As fishermen, we know the water is warming and I believe we need to do everything we can to curb global warming.
Live bait yields big bass
Capt. Blaine Anderson is a striped bass hunter. He has put many of his clients onto 50 pound trophy bass over the years. Last year, he landed a huge 57.5” striped bass just as he was checking on conditions for one of his early season charters in May. The 74.75 pound bass (with a 32.25″ girth) was caught while using live bait… a scup. Capt. Anderson said, “It didn’t take long for my scup to get nervous. A few seconds of frantic dancing was quickly followed by a solid THUMP! The fish didn’t scream line off the open spool like some do, she just slowly and steadily swam away… I lightly thumbed the spool and let the fish take the line for a 5 count and pushed the lever drag forward, fish on!
“I felt a slight pop as the line pulled free of whatever it had been hung on and suddenly, the line changed direction and went screaming past me. I jumped off the bow platform and followed the fish to the back of the boat. I told Bob that this was a real big bass and that we may want to break out the video camera… After changing direction, the fish again made another run of almost 100 yards. This time, as most big fish do, she headed towards the surface. I was fairly confident that this was now a caught fish.”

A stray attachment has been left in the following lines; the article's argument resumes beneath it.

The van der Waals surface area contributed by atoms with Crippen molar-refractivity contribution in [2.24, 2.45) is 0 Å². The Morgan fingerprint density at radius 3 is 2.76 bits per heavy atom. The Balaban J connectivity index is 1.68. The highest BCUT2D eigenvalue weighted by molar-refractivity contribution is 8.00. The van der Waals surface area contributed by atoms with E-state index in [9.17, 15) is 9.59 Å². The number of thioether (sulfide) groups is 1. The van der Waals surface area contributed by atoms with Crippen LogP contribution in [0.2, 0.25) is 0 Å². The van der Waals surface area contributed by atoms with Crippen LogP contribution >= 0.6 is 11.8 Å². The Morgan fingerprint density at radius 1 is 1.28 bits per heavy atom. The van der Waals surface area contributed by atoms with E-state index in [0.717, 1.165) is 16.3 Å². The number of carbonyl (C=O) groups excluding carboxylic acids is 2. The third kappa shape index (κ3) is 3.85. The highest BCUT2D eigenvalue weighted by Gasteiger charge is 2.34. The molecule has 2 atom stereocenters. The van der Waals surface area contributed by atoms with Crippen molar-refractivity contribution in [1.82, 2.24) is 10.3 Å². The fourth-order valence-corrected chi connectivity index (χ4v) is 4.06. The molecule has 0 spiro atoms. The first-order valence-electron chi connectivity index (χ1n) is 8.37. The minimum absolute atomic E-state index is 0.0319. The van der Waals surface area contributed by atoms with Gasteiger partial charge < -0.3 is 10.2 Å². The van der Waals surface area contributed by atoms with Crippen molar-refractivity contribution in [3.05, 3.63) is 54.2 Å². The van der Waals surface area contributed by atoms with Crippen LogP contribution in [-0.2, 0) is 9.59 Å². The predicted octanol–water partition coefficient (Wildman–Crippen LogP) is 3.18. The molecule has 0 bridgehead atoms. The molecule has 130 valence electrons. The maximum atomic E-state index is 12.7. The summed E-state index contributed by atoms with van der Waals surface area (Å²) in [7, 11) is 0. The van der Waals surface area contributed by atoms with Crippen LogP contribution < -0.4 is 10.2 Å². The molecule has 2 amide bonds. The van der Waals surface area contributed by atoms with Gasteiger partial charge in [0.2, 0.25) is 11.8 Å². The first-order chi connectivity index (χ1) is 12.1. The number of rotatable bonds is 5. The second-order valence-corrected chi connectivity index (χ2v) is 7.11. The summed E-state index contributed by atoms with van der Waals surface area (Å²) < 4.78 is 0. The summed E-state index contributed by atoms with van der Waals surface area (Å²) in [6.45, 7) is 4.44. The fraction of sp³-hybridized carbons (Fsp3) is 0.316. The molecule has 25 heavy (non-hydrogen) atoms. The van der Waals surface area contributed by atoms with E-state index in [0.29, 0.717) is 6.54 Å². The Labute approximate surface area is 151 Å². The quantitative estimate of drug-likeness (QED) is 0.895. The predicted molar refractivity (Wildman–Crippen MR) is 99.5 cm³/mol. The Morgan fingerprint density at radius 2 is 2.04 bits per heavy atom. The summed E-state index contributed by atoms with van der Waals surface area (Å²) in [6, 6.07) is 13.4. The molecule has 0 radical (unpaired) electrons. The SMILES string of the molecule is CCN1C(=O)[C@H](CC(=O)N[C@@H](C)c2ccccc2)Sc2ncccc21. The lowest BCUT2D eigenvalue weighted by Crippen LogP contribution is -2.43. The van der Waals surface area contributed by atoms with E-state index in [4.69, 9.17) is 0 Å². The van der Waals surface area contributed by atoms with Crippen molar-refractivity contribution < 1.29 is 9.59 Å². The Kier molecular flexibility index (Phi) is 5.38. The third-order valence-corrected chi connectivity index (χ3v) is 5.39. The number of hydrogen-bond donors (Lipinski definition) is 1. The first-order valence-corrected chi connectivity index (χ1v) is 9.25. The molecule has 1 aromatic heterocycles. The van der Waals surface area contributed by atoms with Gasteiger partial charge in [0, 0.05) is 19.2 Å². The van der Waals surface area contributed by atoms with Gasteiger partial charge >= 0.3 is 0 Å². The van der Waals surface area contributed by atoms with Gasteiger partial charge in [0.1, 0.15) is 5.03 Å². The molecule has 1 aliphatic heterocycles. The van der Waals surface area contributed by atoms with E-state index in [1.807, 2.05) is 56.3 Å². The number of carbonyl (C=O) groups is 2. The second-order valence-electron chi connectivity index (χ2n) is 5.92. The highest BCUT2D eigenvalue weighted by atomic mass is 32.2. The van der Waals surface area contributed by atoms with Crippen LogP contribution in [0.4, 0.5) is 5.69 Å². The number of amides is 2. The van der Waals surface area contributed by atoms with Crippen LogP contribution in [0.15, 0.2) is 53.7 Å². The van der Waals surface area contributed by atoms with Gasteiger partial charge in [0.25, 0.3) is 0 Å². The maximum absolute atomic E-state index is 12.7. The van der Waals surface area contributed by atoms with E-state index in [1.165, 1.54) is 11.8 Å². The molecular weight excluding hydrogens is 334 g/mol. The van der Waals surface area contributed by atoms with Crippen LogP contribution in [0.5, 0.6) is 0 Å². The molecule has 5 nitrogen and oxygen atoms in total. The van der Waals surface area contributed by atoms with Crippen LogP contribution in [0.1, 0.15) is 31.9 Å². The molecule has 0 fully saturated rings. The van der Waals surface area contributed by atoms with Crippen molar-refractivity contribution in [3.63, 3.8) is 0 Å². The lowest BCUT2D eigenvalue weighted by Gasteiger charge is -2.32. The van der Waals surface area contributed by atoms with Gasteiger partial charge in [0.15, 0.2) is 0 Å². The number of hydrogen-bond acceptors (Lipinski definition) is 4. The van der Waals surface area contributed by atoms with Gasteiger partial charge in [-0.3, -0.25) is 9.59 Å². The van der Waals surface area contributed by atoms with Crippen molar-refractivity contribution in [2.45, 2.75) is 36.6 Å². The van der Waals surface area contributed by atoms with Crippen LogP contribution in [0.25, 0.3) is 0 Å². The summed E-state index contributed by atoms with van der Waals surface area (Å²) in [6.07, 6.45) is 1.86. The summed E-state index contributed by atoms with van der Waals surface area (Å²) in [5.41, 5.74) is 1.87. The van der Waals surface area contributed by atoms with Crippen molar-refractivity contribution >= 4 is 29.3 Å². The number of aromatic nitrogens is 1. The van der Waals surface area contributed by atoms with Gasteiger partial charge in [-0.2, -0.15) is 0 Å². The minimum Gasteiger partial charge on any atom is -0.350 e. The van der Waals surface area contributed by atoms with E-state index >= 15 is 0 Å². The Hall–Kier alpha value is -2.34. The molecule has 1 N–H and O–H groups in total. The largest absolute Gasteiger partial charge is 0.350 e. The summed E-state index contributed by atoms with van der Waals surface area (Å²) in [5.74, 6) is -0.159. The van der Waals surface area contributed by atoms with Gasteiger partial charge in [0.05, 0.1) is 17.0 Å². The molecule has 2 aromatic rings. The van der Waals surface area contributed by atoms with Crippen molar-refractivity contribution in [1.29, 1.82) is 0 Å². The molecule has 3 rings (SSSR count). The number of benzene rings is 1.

Capt. Anderson’s monster striper was caught with live bait just like the world record striped bass (an 81-pounder caught by Greg Myerson from Connecticut) that was caught on a live eel. Most large fish caught on the Southwest Ledge of Block Island are often caught with live bait as well.
With all these big fish being caught on live bait, The Aquidneck Island Striper Team decided to hold a seminar titled “Fishing with Live Bait” at 7 p.m., Wednesday, March 19 at the VFW Post, 500 Anthony Road, Portsmouth. None other than Capt. Blaine Anderson of Anderson Guide Service will be the guest speaker. Learn how and when to use live bait for the most effective results. Capt. Anderson fishes the Connecticut River and Long Island Sound for stripers, bluefish, fluke, blackfish, false albacore and bonito. Members admitted free, guests are asked for a $5 donation. Contact Richard Laurie at email@example.com for information.